proud of. The challenge ahead is how to maintain these mutually beneficial
ties in the light of the changes that are taking place both regionally and
interna- tionally. Europe, for example, is awash in change and new
opportunities seemingly abound. Trade orientated countries like ours must
of course always be alert to possible new ob- stacles and opportunities
wherever they may occur. There are also political imperatives that we all
must consider. Korea has undertaken several new initiatives relating to
Europe culminating in Your Excellency's historic meeting with President
Gorbachev only a few months ago. Malaysia views these as positive
developments and we wish you every success in these endeavours. On our
part, we too are re- viewing our relations with Europe and we believe that
there is much to be gained by closer ties. Our private sectors might even
want to consider linking up and jointly exploit- ing business
opportunities in Europe. Perhaps a three-way partnership between Korean
capital and technology, Malaysian capital and raw materials and local
interests might come in useful and profitable.

10. We hope however that Korea-Malaysia relations will con- tinue to enjoy
an important place in your strategies as it is in ours. Ours has been a
long and mutually beneficial relationship and it must not be neglected.

Mr. President, 

Ladies and Gentlemen, 

11. An area that is very close to our heart is South-South
cooperation. Malaysia together with other like-minded coun- tries have
taken the initiative to expand and deepen the scope of South-South
cooperation. In June this year the leaders of 15 South countries met in
Kuala Lumpur to discuss practical ways to expand South-South
cooperation. The Sum- mit was in many ways a landmark event in the history
of the South. Several new initiatives were launched which I be- lieve will
quicken the pace of South-South cooperation. We are convinced that
South-South cooperation is not simply an ideal but a very viable and
mutually beneficial economic proposition.

12. I am happy to note that Korea shares Malaysia's commit- ment to
South-South cooperation. The financial support ex- tended by Korea to the
work of the South Commission testifies to this. The developing countries
of the South can learn much from Korea. As I mentioned earlier it was this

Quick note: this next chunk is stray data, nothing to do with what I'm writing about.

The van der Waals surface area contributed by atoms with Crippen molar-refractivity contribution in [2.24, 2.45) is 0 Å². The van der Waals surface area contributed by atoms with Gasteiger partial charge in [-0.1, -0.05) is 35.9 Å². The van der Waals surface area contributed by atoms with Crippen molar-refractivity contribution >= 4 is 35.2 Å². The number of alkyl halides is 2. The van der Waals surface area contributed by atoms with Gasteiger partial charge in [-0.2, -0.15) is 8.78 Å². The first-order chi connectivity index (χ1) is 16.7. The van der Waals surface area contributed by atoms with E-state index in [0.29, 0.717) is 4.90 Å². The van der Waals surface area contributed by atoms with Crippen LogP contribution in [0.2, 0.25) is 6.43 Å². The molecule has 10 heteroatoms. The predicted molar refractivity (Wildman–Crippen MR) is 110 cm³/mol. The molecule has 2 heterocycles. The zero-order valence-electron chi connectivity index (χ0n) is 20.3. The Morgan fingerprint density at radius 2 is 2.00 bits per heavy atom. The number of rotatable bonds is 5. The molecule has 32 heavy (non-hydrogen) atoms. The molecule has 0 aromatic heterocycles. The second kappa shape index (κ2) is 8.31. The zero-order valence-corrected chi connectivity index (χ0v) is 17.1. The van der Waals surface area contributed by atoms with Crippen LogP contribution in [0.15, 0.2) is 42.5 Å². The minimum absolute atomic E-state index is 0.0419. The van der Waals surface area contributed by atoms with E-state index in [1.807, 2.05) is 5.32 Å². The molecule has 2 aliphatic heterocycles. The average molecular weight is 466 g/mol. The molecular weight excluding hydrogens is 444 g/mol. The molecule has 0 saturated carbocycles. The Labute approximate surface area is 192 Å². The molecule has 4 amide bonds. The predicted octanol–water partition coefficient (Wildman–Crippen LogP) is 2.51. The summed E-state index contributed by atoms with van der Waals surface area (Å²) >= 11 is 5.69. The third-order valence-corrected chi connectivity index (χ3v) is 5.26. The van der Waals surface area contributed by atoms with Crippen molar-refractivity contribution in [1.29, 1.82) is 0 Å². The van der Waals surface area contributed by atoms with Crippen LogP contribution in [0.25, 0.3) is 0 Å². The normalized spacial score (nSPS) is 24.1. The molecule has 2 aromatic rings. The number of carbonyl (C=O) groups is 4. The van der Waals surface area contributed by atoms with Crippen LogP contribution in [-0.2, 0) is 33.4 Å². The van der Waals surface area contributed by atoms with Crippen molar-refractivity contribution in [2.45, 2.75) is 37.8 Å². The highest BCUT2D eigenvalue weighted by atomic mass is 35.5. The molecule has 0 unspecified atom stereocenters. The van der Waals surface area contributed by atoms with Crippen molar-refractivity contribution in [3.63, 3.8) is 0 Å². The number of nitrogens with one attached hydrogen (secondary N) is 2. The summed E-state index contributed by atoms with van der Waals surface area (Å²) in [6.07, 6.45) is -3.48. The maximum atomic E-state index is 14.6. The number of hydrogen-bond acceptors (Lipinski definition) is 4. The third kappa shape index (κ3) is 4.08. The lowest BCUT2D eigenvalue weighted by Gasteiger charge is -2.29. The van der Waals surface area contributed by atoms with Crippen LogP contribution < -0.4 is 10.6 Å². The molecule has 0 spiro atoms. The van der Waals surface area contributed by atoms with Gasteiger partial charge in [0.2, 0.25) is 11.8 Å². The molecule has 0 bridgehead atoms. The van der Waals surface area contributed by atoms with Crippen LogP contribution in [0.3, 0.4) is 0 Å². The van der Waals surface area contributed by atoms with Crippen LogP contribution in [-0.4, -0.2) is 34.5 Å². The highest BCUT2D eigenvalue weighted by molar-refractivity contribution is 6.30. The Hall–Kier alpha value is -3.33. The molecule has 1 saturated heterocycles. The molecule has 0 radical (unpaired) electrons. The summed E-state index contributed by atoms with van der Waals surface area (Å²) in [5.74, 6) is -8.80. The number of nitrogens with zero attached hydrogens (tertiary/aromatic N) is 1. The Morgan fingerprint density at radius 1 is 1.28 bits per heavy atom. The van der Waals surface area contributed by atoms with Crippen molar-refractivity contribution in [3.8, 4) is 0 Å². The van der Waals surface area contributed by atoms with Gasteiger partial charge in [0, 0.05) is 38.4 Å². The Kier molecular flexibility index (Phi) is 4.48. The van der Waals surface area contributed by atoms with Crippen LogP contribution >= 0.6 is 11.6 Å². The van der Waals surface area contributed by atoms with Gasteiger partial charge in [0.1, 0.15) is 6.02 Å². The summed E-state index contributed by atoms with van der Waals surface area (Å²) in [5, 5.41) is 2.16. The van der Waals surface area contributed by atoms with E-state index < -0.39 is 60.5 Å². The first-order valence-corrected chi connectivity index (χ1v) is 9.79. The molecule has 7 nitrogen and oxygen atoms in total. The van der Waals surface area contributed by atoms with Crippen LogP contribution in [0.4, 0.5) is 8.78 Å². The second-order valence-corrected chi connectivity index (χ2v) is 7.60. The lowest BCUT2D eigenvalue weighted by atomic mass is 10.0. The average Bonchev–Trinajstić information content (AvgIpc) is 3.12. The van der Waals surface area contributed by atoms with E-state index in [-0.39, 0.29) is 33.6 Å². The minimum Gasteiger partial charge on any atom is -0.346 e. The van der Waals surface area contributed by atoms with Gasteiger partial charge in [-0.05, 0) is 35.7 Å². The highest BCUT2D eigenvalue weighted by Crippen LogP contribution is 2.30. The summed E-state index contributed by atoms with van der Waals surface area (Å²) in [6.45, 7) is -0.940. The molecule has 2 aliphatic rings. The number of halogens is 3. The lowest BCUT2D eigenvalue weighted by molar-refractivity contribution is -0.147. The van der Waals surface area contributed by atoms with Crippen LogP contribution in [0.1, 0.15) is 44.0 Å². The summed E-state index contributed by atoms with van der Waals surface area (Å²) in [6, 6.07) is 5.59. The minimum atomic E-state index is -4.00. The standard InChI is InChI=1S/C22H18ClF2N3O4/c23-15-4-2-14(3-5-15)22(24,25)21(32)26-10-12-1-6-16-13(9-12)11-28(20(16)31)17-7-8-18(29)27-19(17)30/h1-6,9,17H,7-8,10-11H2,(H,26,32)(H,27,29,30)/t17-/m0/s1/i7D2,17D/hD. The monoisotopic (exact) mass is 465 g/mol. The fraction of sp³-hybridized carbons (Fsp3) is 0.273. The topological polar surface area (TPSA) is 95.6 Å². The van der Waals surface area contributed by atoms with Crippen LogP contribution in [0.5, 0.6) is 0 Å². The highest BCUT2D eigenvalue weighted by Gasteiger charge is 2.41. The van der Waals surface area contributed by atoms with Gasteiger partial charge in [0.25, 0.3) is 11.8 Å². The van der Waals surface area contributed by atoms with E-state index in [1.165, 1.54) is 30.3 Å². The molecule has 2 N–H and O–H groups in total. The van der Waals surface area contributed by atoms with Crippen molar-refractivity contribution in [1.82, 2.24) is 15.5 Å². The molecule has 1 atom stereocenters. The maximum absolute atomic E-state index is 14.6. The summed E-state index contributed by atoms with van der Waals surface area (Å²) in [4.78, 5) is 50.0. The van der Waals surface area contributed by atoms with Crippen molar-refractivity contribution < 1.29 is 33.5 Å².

realization that led to Malaysia's own Look East Pol- icy. Indeed your
economic success is an inspiration to all of us in the South.

13. On the political level, we have to be constantly alert to the
challenges as well as to the opportunities which have emerged in the light
of recent events. While the direction of detente has been fairly set in
the West, the impact of these changes in the Asia Pacific is less
clear. It is our hope these changes will result in a general lessening of
tension that could make for a more stable situation partic- ularly in
Northeast Asia. We support the peaceful reunifi- cation of the Korean
Peninsula, an objective that is greatly cherished by the Korean people and
shared by the Malaysian people.

14. Malaysia and its ASEAN partners are committed to re- gional peace and
stability through cooperation and close consultations. We are happy that
the Republic of Korea's relationship with ASEAN has now been
institutionalised at the sectoral dialogue level. It is our hope that this
will now lead to closer economic collaboration between the ASEAN countries
and Korea and that it will also contribute to the process of consultation
and cooperation in the wider Asia- Pacific region.

15. While we continue to search for ways to enhance the se- curity of the
Asia-Pacific region, it must not be forgotten that protectionism and
economic and trade frictions pose an even greater danger to our region. If
no agreement is reached on causes and solutions, the free trade system
upon which the region's prosperity has been premised will suffer. Managed
trade or purely bilateral approaches are not viable solutions. It is
therefore necessary for us to help sustain a free and open trading system
both at the bilateral and re- gional levels.

16. Before I conclude, may I once again thank you Mr. President and Madam
Kim Ok-sook for the warm welcome you have extended to us and for the
exquisite dinner in our honour this evening.


Ladies and Gentlemen, 

17. May I now invite you to join me in a toast to the con- tinued good
health of the President of the Republic of Korea and Madam Kim Ok-sook, to
the continued prosperity and well- being of the Government and people of
the Republic of Korea and to the friendship and cooperation between the
Republic of Korea and Malaysia.

Thank you.